Making college tuition free is not a problem

The problem is getting agreement that tuition-free education is worth paying the additional taxes required. I think it is.

There are numerous models of tuition-free education, all of which work with varying degrees of success.

An obvious example of tuition-free education is the public school system. When adequately funded, it works quite commendably. Until recently, the public schools have been of great importance to almost all Americans. These days, support for them is lessening in favor of private and religious education and home schooling.

Some of my Texas grandchildren attend expensive Episcopal schools because their parents find the quality of education in them to be superior to that of public schools. For the most part, I agree with the parents; I sent my own three children to the same private schools for the same reason. But I’m pretty sure that if all that tuition money was paid to the Austin Independent School District, the result would have been remarkable improvement.

Another example: the service academies. The country needs a well-trained military force, so if you can qualify, West Point and the others are free. We also provide substantial financial help to students in other institutions who are in ROTC programs. In consequence, the armed services have a continuing supply of well-educated, well-trained officers. Seems like a good system to me.

Some 24 countries in Europe, Africa, South America and Asia offer tuition-free higher education. (https://www.edvisors.com/plan-for-college/money-saving-tips/colleges-with-free-tuition/countries-with-free-tuition). By the way, under Saddam Hussein, no tuition was charged to attend the University of Baghdad and branches, which boasted a medical school and engagement with higher mathematics beginning in the ninth century.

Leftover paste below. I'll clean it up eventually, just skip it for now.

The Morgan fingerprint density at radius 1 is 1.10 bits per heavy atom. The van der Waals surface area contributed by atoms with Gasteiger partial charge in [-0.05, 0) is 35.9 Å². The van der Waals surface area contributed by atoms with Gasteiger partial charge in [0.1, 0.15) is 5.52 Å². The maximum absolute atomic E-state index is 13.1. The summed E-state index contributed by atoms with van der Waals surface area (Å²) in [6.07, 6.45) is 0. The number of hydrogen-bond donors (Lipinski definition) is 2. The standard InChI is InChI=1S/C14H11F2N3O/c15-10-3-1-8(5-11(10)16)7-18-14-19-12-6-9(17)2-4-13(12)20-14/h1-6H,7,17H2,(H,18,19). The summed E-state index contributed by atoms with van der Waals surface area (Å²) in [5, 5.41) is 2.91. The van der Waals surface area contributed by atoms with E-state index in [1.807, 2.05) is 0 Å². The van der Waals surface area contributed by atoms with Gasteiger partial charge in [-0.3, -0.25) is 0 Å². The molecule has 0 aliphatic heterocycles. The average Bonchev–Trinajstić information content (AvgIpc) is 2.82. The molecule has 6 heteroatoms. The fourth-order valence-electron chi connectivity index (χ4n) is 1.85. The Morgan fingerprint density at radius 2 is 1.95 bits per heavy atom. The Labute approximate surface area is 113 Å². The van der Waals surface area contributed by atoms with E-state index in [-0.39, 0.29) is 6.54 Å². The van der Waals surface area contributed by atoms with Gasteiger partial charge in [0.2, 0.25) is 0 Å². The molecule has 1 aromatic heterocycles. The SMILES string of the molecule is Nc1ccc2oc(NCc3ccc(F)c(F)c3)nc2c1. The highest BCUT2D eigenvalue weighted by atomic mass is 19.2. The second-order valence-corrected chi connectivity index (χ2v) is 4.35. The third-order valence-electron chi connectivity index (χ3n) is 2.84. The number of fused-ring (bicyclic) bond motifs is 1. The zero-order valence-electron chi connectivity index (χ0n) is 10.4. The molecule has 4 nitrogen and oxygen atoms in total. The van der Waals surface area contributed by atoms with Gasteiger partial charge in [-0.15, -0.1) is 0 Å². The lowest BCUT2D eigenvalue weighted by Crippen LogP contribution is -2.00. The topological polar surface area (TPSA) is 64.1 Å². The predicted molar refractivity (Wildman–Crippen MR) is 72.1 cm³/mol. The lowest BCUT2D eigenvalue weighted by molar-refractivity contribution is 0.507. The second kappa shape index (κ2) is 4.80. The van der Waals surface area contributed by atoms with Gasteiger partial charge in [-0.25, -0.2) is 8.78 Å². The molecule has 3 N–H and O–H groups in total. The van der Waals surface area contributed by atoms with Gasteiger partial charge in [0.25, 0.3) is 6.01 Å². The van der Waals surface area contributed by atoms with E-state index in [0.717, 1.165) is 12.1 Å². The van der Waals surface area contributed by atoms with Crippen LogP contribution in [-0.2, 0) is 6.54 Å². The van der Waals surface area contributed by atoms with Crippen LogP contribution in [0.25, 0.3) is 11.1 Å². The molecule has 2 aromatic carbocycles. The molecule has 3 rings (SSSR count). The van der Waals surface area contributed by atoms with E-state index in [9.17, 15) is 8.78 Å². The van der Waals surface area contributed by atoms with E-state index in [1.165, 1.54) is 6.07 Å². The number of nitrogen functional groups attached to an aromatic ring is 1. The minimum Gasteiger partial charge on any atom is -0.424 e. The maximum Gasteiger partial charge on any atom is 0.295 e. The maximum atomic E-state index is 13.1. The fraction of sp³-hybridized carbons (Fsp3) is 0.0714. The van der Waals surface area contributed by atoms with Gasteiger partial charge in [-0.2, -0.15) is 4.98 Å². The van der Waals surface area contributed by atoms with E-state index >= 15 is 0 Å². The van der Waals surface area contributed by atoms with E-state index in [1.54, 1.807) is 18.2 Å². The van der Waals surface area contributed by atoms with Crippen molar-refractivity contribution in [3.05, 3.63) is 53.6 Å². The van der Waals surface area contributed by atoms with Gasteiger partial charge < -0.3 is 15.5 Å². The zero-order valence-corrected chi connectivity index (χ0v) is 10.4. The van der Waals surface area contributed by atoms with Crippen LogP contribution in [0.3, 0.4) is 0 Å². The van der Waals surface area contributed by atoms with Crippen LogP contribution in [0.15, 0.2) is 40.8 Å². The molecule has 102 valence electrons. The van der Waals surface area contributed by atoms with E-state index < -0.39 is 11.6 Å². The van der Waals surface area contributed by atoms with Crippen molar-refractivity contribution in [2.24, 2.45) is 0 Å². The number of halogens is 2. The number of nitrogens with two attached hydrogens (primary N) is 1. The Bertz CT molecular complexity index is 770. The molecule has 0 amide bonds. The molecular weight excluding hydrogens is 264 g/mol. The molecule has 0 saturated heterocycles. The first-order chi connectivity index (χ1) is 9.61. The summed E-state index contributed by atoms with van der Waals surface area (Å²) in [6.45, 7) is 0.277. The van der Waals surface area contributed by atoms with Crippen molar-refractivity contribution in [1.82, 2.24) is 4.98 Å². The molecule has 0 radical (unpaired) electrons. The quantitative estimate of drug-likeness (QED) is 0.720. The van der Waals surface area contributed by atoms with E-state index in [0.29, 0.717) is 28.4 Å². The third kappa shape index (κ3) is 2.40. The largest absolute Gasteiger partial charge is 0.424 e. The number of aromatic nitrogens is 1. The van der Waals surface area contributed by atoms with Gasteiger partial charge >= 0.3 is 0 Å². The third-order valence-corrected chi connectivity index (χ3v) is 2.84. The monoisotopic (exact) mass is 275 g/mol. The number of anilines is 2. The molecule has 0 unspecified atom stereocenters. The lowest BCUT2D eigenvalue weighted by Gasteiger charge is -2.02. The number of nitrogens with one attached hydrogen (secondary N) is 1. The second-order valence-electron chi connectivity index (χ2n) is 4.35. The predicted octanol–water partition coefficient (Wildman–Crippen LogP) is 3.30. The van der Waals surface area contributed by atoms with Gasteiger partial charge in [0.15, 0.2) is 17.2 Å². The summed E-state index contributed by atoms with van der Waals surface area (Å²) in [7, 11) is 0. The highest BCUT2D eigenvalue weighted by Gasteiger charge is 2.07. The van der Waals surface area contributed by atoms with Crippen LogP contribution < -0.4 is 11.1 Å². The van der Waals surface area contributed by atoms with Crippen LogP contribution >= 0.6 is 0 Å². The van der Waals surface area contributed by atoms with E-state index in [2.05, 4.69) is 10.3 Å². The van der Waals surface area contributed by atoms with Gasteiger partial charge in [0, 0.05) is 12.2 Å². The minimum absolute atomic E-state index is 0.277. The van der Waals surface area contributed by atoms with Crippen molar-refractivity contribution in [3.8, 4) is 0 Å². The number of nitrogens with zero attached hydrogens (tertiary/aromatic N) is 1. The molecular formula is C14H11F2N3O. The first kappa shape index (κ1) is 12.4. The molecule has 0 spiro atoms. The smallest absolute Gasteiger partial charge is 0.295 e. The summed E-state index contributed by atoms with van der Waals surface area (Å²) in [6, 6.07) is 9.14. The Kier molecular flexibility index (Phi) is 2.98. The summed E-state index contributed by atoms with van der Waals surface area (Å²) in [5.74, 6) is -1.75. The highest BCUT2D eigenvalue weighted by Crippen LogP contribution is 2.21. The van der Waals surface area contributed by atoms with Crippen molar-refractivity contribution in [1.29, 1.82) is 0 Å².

“Until fairly recently, the United States had a free or virtually free system of public higher education. In 1862, to provide educational opportunity for the ‘sons of toil,’ the U.S. Congress passed the Morrill Act, establishing land-grant public colleges and universities on a tuition-free basis. For roughly a century thereafter, many American public colleges and universities either charged no tuition or a nominal fee for attendance. The State University of New York (SUNY) system — the largest in the nation — remained tuition-free until 1963.” (http://historynewsnetwork.org/article/160949#sthash.HnogBXgh.dpuf)

And now we come to the part where the old man tells about walking 6 miles to school uphill both ways in the snow barefoot. (In fact, I didn’t wear shoes to school regularly until I got to high school, but there was no snow.)

My family could not afford to fund college for my brother and me, but they didn’t have to. We were able to pay for it ourselves.

In 1956, I caught a ride to Austin and enrolled at the University of Texas. At the time, neither it nor any other state institution charged tuition. I rented a room off campus, worked two or three jobs, and graduated with zero debt. My pattern was fairly common.